UPDATES TO ADD WWF-CAMBODIA COMMENTS TO ANADOLU AGENCY
By Lauren Crothers
PHNOM PENH, Cambodia (AA) – Just two months after applauding Cambodia’s government for approving a plan to reintroduce tigers, World Wildlife Fund (WWF) Cambodia announced Tuesday the “dramatic decline” of a number of species in the country’s Eastern Plains Landscape.
In April, the Cambodian government signed off on the reintroduction plan, with a view to releasing the first tigers into the wild by 2022.
The big cats have been considered functionally extinct in Cambodia since the last one was photographed on a camera trap in the Mondolkiri Protected Forest area in the Eastern Plains in 2007.
In April, WWF warned that poor law enforcement, logging and the illegal wildlife trade would all hamper any potential success of the program.
It also said prey numbers would have to be stable in order to bring the first tigers in.
On Tuesday, WWF representatives met with government officials in Mondolkiri province, where they said the dramatic species decline included large mammals.
“Camera traps and other scientific research show a big loss of wild animals over the last few years,” WWF said in a statement. “The reasons for this alarming development are uncontrolled economic growth, poaching, extraction of goods, free road access and less control of illegal weapon use inside protected areas and a low number of rangers patrolling the protected areas.”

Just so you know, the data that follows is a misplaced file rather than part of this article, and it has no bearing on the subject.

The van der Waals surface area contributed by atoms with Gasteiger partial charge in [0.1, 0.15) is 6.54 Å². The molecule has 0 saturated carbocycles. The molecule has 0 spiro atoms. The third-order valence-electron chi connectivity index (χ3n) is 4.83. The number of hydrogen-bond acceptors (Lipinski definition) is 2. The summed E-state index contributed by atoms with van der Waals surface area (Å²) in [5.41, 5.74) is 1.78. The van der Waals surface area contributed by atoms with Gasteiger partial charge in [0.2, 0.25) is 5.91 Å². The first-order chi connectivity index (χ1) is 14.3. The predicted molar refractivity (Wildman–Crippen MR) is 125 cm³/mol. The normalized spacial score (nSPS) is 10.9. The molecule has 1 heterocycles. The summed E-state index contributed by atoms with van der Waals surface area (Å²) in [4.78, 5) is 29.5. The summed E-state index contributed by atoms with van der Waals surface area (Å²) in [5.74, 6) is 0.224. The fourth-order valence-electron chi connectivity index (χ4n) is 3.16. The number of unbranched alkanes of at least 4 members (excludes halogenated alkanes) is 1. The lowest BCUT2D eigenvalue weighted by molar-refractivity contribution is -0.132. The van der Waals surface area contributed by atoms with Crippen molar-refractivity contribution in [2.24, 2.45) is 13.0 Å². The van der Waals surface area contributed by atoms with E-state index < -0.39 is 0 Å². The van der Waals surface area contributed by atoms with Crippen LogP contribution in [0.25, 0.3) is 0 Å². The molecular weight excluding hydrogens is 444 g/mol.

In addition, logging for agricultural purposes is also having an impact on species numbers.
Moul Phath, the Eastern Plains Landscape manager for WWF Cambodia, described “facing immense problems to combat biodiversity loss and enhance conservation of wildlife.”
The statement made no mention of the tiger reintroduction plans, or how the new species depletions would affect its execution, but it’s clear that advocates of the program are going to have an uphill battle on their hands.
Phath said in the statement that, on a monthly basis, thousands of snare traps are destroyed, poachers are arrested and hundreds of kilograms of wild meat are seized.
Un Chakrey, WWF-Cambodia communications manager, told Anadolu Agency in an email that while there are “major challenges” ahead, “if swift, effective action is taken, there is still a possibility to reintroduce tigers.”
He said, “a comprehensive, long-term strategy addressing poaching, illegal encroachment, road building, logging and land clearing is underway by WWF together with the Royal Government of Cambodia, local and international stakeholders.”
He stressed that involved parties are also “taking immediate steps to counter the emerging snaring crisis, such as increasing the number of anti-poaching staff and patrols, adapting current law enforcement strategies and cracking down on illegal wildlife trade.”
Keo Omaliss, Director of the Department Wildlife and Biodiversity in the Forestry Administration, told Anadolu Agency on Tuesday that he was not involved with the Eastern Plains Landscape and referred questions to the Ministry of Environment.
Environment Ministry spokesman Sao Sopheap told Anadolu Agency that he hadn’t seen the WWF statement.
“I don’t know, based on what specific research, WWF can officially declare the decline of certain species, but of course with the introduction of the tigers there is still a long way to go and of course strengthening the protection and conservation [measures] for the Eastern Plain Landscape is very critical for the reintroduction of the tigers,” he said.